Technical Brief

A Six Degrees-of-Freedom Vibration Isolation Platform Supported by a Hexapod of Quasi-Zero-Stiffness Struts

[+] Author and Article Information
Jiaxi Zhou

College of Mechanical and Vehicle Engineering,
Hunan University,
Changsha 410082, China
e-mail: jxizhou@hnu.edu.cn

Kai Wang

College of Mechanical and Vehicle Engineering,
Hunan University,
Changsha 410082, China
e-mail: wangkai@hnu.edu.cn

Daolin Xu

College of Mechanical and Vehicle Engineering;State Key Laboratory of Advanced Design and
Manufacturing for Vehicle Body,
Changsha 410082, China
e-mail: dlxu@hnu.edu.cn

Huajiang Ouyang

School of Engineering,
University of Liverpool,
Liverpool L69 3GH, UK
e-mail: h.ouyang@liverpool.ac.uk

Yingli Li

School of Traffic and Transportation Engineering,
Central South University,
Changsha 410082, China
e-mail: liyingli@hnu.edu.cn

1Corresponding author.

Contributed by the Technical Committee on Vibration and Sound of ASME for publication in the JOURNAL OF VIBRATION AND ACOUSTICS. Manuscript received July 23, 2016; final manuscript received January 3, 2017; published online April 18, 2017. Assoc. Editor: Patrick S. Keogh.

J. Vib. Acoust 139(3), 034502 (Apr 18, 2017) (5 pages) Paper No: VIB-16-1365; doi: 10.1115/1.4035715 History: Received July 23, 2016; Revised January 03, 2017

A platform supported by a hexapod of quasi-zero-stiffness (QZS) struts is proposed to provide a solution for low-frequency vibration isolation in six degrees-of-freedom (6DOFs). The QZS strut is developed by combining a pair of mutually repelling permanent magnets in parallel connection with a coil spring. Dynamic analysis of the 6DOFs QZS platform is carried out to obtain dynamic responses by using the harmonic balance method, and the vibration isolation performance in each DOF is evaluated in terms of force/moment transmissibility, which indicates that the QZS platform perform a good function of low-frequency vibration isolation within broad bandwidth, and has notable advantages over its linear counterpart in all 6DOFs.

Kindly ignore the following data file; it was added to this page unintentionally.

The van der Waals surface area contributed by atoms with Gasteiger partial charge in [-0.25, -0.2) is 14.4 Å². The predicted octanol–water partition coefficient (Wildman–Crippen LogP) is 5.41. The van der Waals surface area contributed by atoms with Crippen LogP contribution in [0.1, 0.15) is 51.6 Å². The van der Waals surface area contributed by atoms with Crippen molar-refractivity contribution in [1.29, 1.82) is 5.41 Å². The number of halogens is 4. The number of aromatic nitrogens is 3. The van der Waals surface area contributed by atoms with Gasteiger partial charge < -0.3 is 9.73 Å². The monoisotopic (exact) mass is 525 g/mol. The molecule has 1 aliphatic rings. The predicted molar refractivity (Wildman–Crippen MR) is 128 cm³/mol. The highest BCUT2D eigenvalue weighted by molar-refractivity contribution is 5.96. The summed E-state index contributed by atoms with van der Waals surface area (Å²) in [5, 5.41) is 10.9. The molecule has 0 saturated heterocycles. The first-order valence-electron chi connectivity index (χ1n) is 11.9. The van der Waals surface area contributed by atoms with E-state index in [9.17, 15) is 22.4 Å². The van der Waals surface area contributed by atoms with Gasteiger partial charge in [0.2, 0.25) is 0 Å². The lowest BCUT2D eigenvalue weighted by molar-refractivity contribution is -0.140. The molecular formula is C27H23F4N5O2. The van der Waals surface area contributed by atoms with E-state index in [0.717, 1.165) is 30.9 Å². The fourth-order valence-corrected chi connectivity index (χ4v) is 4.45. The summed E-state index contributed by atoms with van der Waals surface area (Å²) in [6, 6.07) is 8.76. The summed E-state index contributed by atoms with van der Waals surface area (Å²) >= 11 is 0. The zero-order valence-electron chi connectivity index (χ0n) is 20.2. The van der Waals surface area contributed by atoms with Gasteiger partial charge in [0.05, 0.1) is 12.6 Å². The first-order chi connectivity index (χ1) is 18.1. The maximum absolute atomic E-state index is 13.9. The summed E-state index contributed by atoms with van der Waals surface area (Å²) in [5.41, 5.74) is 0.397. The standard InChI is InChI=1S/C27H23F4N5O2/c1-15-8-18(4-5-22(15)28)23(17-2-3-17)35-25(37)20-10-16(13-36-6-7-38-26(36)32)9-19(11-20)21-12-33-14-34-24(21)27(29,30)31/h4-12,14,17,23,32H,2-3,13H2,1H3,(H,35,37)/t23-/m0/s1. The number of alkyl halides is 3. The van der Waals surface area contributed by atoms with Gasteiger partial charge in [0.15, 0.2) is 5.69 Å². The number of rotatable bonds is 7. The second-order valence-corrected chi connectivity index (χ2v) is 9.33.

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Grahic Jump Location
Fig. 1

Schematic diagram of the 6DOFs-QZS vibration isolation platform. (a) three-dimensional model, (b) arrangement of connecting points and QZS struts, and (c) QZS strut at the equilibrium position.

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Fig. 2

(a) Force and (b) stiffness versus displacement relationships of the QZS strut

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Fig. 3

Transmissibility of the QZS platform compared with its linear counterpart: (a) TFx, (b) TFy, (c) TFz, (d) TMx, (e) TMy, and (f) TMz. Solid lines and dashed lines denote theoretical results of the QZS system (QZS-T) and its linear counterpart, respectively, and hollow cycles represent numerical results of the QZS system (QZS-N).

Grahic Jump Location
Fig. 4

Effects of damping on transmissibility (a) TFz and (b) TMz, when η=1%. Dashed lines denote unstable solutions in the case of ζ=0.01.

Grahic Jump Location
Fig. 5

Effects of excitation amplitude on transmissibility (a) TFx and (b) TMx, when ζ=0.01. Dashed lines denote unstable solutions.




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